Contents

List of Illustrations

Acknowledgments

A Note on Transcriptions and Translations

Abbreviations

Introduction

Part I: Families, Neighbors, and Friends

1. Family Self-Fashioning

2. Private Wealth and Public Benefit: The Nasi and Del Pugliese Palaces

3. Family, Church, Community: The Appearance of Power in Santo Spirito

4. Patronage and the Art of Friendship: Piero del Pugliese's Patronage of Filippino Lippi

Part II: The Individual, the Family, and the Church

5. Patronage Rights and Wrongs: Building Identity at Santa Maria a Lecceto

6. Framing Patronage: Beauty and Order at the Church of the Innocenti

7. Differing Visions: Image and Audience in the Florentine Church

Part III: Identity and Change

8. Painted Prayers: Savonarola and the Audience of Images

Conclusions and Questions

Appendix

Nasi Family Tree

Del Pugliese Family Tree

Unpublished Documents

Poems Written About the Portrait of Piero del Pugliese by Filippino Lippi

Notes

Bibliography

Index

Introduction

This project began as a study of art patrons. I chose two Florentine families to concentrate on, the Nasi and Del Pugliese, and after some initial research in London, went to the Florentine archives to find out what I could to help interpret the paintings, sculpture, and buildings that they paid for during the fifteenth and early sixteenth centuries. This archival work made me rethink my whole project. If, as historians, we ideally read the documents until they start talking, I found that the documents were not talking about the kind of art I was then interested in. Church documents talked about patronage rights, coats of arms, and liturgical duties. Notarial documents talked about land transactions and business deals; wills contained many instructions about bequests to family members and churches and very few references to paintings; inventories listed used handkerchiefs and old sheets in loving detail but were reticent in their descriptions of cassoni and domestic religious painting and sculpture. I started to feel as if I were looking for a needle in a haystack. It was then that I started to look at the haystack;to find that it was just as rewarding a subject for study.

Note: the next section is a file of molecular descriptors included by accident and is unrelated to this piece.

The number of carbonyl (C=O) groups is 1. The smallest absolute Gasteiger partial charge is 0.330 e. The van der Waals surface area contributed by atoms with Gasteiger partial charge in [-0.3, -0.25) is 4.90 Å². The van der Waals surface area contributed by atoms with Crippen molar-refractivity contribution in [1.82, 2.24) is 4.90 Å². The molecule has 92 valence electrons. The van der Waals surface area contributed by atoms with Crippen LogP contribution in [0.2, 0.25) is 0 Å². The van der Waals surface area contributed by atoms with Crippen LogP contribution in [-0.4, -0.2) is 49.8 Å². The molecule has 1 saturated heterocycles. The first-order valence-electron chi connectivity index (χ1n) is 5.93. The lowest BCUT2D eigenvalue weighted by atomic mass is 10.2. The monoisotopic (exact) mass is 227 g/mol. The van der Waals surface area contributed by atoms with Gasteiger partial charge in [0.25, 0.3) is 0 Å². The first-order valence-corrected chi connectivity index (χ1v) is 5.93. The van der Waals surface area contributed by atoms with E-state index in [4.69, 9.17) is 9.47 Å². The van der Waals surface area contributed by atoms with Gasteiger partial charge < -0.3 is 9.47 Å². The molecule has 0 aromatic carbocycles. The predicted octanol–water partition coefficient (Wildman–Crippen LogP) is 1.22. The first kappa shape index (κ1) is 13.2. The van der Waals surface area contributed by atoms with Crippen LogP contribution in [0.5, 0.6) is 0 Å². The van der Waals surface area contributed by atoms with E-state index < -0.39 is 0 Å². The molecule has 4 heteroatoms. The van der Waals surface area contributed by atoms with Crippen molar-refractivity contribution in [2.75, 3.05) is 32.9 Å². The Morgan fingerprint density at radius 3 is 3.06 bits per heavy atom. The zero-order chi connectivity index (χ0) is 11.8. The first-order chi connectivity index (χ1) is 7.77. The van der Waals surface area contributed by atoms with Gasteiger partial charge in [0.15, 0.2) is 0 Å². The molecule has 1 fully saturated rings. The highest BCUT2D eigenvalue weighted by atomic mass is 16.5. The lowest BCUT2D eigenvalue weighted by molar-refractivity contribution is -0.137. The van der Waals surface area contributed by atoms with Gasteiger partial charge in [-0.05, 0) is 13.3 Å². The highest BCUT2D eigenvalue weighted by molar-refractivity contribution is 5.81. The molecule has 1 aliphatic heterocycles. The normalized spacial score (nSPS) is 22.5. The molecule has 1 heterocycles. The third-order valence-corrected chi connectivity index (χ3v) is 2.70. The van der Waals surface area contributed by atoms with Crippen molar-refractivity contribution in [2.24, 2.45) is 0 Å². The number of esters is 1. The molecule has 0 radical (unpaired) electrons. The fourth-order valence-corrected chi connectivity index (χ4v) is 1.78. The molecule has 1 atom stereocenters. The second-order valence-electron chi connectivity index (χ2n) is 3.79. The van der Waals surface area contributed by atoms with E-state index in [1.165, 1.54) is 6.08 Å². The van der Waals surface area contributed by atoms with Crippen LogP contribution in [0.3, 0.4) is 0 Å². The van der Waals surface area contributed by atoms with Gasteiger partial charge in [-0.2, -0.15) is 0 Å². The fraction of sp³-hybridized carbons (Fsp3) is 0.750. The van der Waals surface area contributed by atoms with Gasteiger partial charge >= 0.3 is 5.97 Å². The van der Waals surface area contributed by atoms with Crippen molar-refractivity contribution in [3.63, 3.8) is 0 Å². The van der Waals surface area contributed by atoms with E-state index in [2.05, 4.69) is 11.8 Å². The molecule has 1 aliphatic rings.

So what is this book about? It still looks at the Nasi and Del Pugliese families and uses archival research to illuminate their purchase and commission of a variety of display objects over the latter part of the fifteenth century. Yet it is no more just about two Florentine families than Carlo Ginzburg’s The Cheese and the Worms is just about an eccentric miller from a village in Friuli.

Applying methodology taken from the study of mentalities, anthropology, and social history to both visual and verbal sources, this study considers the range of social personae open to the Florentine patrician at this time and how these could be created and expressed through the visual arts. Through these means, it seeks to reach more general conclusions about the role played by nonverbal culture in the formation of social identity and status in Florence during the Renaissance. Along the way, I consider how the role of art patron was, in itself, an identity that was created during this period.

The case studies that form the basis for my analysis are largely founded on original archival research into the history of the two families. It also engages with the scholarship of many historians and art historians who have been researching the history of Renaissance Florence for many years. My particular debts are mentioned in the notes to the text. Here, I would like to discuss some of the literature, about both art patronage and society in Renaissance Italy, that suggested possible avenues of investigation.

Terminology and Chronology